Race Screens on NOPSI 930 were typical on the 800 and 900 streetcars.
Movable race screens on NOPSI 930 streetcar. (Franck Studios photo in the public domain)
Jim Crow segregation began in the 1890s. They started in the wake of the landmark Plessy v. Ferguson Supreme Court decision. It comes as no surprise that the city where Homer Plessy and the Citizens Committee did their work embraced Jim Crow. White families of the area asserted their supremacy over the former enslaved and their families. We often look at New Orleans society as something more than white versus black. Creoles of color had extensive influence in the city. The White League saw them as “colored,” however. Because they weren’t “white”, the Creoles of Color were no better than the former enslaved to white people.
The Jim Crow laws, and the overall attitude of racial segregation helped foster the Great Migration of the early 20th Century. The most visible impact of this movement of African-Americans to the north and west was with musicians. Jazz started out as a musical style in the various black communities of New Orleans. Musicians tired of having to enter/exit venues via the back door got on the train for New York or Chicago or Los Angeles. The music spread. It stayed home, too, as many African-Americans didn’t leave the South.
Back of the bus
Separate but equal was problematic on public transit. While the Canal and West End lines looped around Liberty Place, many of the lines operated “point to loop.” When the streetcar reached the outbound end of the line, the crew changed the direction of the electric poles on the roof. They also changed the direction of the seats. With the seats flipped, the race screens were at the front of the car. Black folks would get in and sit, but had to keep going to the back as white riders boarded. On crowded runs, it got to the point where black riders stood in the aisle. White riders kept moving the screens back.
Naturally, black riders got fed up. In Montgomery, Alabama, that came to a head when Rosa Parks refused to give up her seat on a bus in 1955. New Orleans was spared a Montgomery-style bus boycott. A federal judge ordered the race screens on NOPSI streetcars and buses be removed in 1958.
Cash Boys moved the money before cash registers
D.H. Holmes used Cash Boys up to the 1920s. Here’s a group of them in 1910.
Cash Boys were employees of large dry goods and department stores. Before cash registers, these stores puzzled over how to control money on the sales floor. Cash drawers meant money spread out everywhere. Managers trusted their employees, but they didn’t trust customers. Shoplifting required security. Cash required even more security.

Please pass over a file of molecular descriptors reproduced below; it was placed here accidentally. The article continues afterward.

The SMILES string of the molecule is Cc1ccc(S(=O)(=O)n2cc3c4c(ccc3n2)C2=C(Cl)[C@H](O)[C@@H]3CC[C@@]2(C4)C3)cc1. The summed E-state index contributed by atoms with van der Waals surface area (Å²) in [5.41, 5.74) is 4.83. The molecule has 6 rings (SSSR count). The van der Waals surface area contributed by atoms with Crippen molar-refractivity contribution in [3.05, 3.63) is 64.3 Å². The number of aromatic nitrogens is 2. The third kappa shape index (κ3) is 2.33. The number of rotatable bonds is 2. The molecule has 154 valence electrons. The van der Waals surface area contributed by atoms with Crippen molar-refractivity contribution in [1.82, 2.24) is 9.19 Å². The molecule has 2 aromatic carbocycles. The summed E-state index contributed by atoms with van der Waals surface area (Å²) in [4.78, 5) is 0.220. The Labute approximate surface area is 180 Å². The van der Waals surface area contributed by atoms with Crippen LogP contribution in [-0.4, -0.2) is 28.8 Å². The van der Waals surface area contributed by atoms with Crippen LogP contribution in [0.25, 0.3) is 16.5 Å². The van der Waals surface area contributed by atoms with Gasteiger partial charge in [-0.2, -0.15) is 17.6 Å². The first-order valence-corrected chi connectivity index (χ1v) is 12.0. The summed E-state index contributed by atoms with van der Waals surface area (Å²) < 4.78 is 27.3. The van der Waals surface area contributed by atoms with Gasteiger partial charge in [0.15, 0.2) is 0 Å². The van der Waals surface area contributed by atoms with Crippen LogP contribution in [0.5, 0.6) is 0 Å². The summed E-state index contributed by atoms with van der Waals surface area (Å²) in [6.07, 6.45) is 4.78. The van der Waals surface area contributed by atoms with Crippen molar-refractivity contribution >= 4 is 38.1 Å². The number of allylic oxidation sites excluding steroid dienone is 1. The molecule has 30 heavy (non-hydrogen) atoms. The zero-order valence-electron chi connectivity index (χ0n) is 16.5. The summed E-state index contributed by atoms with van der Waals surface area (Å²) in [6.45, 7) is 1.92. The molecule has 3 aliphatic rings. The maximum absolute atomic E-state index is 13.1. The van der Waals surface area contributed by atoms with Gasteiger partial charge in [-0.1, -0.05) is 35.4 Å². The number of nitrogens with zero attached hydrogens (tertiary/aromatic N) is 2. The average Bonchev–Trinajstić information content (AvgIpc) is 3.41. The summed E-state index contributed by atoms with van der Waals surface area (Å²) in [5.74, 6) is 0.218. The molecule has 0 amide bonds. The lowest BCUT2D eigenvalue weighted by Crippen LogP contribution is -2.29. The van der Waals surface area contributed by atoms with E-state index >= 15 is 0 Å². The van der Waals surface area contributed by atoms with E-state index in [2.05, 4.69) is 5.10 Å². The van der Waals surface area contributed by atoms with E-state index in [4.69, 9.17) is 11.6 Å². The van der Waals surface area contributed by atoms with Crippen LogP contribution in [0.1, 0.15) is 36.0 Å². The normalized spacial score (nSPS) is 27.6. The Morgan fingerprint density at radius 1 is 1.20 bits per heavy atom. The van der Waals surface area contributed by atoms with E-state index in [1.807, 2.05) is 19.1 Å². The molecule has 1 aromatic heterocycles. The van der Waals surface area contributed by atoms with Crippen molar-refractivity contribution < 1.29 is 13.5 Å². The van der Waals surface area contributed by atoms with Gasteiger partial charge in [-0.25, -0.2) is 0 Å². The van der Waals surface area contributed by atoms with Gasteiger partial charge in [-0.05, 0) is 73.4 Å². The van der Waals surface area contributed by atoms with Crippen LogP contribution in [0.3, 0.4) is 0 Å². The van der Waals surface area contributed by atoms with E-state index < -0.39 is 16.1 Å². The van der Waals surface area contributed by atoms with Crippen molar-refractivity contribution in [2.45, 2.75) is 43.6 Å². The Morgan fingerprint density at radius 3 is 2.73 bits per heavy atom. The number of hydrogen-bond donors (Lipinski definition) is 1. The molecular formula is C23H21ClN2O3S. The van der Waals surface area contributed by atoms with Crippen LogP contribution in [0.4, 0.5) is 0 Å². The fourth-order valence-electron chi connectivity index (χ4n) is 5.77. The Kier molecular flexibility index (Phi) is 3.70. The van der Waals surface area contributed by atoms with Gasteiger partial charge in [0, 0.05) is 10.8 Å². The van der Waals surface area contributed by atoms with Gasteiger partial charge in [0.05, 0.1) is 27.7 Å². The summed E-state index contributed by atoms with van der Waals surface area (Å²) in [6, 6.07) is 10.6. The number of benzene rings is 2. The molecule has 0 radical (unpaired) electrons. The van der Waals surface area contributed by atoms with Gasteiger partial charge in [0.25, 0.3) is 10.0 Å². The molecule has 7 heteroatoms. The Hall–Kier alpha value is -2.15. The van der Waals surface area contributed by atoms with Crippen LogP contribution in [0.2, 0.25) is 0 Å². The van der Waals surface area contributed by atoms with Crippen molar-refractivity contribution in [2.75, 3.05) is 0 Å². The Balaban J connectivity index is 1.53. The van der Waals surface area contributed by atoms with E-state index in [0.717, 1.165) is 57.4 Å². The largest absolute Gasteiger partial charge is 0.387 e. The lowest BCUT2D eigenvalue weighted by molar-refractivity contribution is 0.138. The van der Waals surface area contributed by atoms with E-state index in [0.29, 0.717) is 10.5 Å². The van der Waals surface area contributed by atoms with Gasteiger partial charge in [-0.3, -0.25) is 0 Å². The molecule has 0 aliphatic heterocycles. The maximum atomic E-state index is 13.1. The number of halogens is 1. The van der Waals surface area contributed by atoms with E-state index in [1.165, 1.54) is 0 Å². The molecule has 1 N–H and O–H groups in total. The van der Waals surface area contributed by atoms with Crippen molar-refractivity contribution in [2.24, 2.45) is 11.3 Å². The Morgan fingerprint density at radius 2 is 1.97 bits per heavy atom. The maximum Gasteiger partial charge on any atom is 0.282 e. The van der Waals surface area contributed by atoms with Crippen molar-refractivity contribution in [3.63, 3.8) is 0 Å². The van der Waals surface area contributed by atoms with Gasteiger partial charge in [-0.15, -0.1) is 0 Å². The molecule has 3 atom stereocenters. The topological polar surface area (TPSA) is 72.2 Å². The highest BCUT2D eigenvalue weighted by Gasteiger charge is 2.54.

Stores centralized cash, usually at a “cashier” station. In some stores, a clerk sat in a booth like that of a bank teller. Sales people worked hard to please customers. Sending the shopper to a cash cage cut into customer satisfaction.
Enter the Cash Boy. The sales clerk wrote up the transaction. The customer paid. The Cash Boy ran the money from the sales counter to the cash desk. The cash clerk made change, stamped the receipt as paid. The Cash Boy ran those back to the customer.
Stores, from Fellman’s to MB, to Holmes, trusted Cash Boys. They were usually children of store employees. They knew that stealing would cost the parent their job. Besides, being a Cash Boy had interesting perks. At Krauss, a couple of cash boys grabbed a quick nap. They slept longer than planned, though. When they woke up, the store closed for the evening. To survive the night, they made their way to the candy counter and sugared up! They didn’t suffer dire consequences, though, since everyone was glad they were all right.
Mechanization of the transaction
Multiple cash drawers required multiple locks and keys. It’s easy to pop open a simple cash drawer. As recently as the 1980s, Radio Shack stores used simple cash drawers. The drawers unlocked by pulling two or three levers under the drawer with your fingers. Simple enough, but a strong pull on the drawer forced it open. When the chain added computers to the sales counter (ironic, given they sold computers for years), a more-secure drawer became part of the system.
Canal Street stores stuck with Cash Boys until well into the 20th Century. Concerns over child labor motivated changes. Some stores converted to cash registers. Krauss Department Store favored a centralized system. They installed a pneumatic tube system in the store at 1201 Canal. They ran tubes from sales counters throughout the store to the office. A five-foot-by-five-foot box fan provided the airflow in the tubes. When a clerk sold something, they wrote up the transaction and put the cash and sales slip into a pod. That pod went in the tube and flew up to the office. The cash clerk processed the sale and returned the slip and change via the tube. Cash boys went back to school.
Sears, Feibleman’s and Canal Street retail.
Feibleman’s Department Store, 201 Baronne in the CBD
Sears, Feibleman’s and Canal Street